add fuel to the fire | The work of Diogo Machado
This futuristic alternate-reality is the brain-child of Diogo Machado (b. 1980), who lives and works in Cascais, Portugal. With a degree in Graphic Design and a few years experience as a Graphic/Screen Designer under his belt, both in Portugal and Germany, in 2007 he decided to become a full-time visual artist and illustrator. From then on, his funny-looking, peaceful, robot-like creatures and graphics have been appearing a little around the globe in illustrations, paintings, exhibitions, hand-painted walls and objects, designer toys, posters, screen-prints, clothing and a diverse array of media in both private and artistic as well as professional and commercial contexts. His unique, vivid style is fast becoming a recognised hallmark in this current graphic-soaked culture of ours.
Located in the outer fringes of a multi-layered imaginative mind, one simple glance can convey all the colourful, weird, funny, exciting, cosy and warm features of Planet Fire. And yet, the visual complexity of some of his series demands a deeper, more meaningful look, as amid the stylish, dynamic artwork there are often little, unexpected and surprising details. Most of his pieces are imbued with layers of content which require a closer, more critical analysis. Essentially, though, his work relies only on the desire to entertain people with forms and visual games, greatly depending on his creative mood for the day; whether more conceptual, more figurative, more profound, more critical or simply more fun.
His visual probes have been travelling far and wide for a long time, scanning the lost world of B-Movies, low-budget sci-fi, cartoons, Japanese Kaiju, animation, street art and skateboarding visual culture, fuelling his creative drive and giving rise to a deeply ironical usage of such elements, highlighted with bright colours and a fun-loving feel to them. Music has also served as fuel, from the mellow grooves of roots-rock-reggae to the energizing darkness of metal. Lyrics and moods often end up providing new visual directions, generating illustrative responses as interactive feedback. Just like video games. The self-confessed addict admits to spending hours hooked-up on one of his multiple consoles, but he can always claim to be “working”, neatly concentrated on their concept art.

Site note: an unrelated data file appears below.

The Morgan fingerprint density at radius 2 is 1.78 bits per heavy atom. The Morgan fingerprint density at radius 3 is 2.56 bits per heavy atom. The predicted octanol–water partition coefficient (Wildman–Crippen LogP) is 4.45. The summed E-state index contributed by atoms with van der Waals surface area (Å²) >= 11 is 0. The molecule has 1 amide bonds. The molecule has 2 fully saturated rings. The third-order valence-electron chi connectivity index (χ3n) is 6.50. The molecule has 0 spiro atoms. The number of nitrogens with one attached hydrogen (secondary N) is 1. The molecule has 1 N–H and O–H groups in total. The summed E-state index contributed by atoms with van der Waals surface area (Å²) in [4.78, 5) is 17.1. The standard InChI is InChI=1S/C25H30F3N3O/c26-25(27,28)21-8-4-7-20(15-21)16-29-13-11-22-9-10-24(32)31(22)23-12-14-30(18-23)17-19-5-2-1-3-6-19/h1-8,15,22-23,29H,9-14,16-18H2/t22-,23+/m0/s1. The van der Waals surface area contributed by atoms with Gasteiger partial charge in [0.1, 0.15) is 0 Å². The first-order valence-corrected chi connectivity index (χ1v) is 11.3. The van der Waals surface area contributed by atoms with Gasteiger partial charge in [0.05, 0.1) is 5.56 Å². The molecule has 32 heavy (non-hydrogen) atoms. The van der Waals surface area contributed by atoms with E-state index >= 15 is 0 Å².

Nevertheless, it is drawing which takes up most of his time. As he started out he followed a heavily digital and vectorial path, only to eventually return to paint, markers and hand-drawn techniques and styles. Nowadays, lying somewhere in between, he is capable of articulating and enmeshing both under the ever-present orienting light of graphic design. In spite of having been relegated to the background, its power is still very much a part of his method, style and vision. Visual balance, composition, and the use of wild typographic elements are often the corner-stones to his graphic and visual output, craftily managing the equation between commercial and artistic work by drawing energy from as big an audience as he can muster. Spreading art and love from the confines of his Planet Fire to conquer drabness. Adding fuel to fire up the colorlessness of our lives.
(Words by Miguel Moore, Journalist and Writer)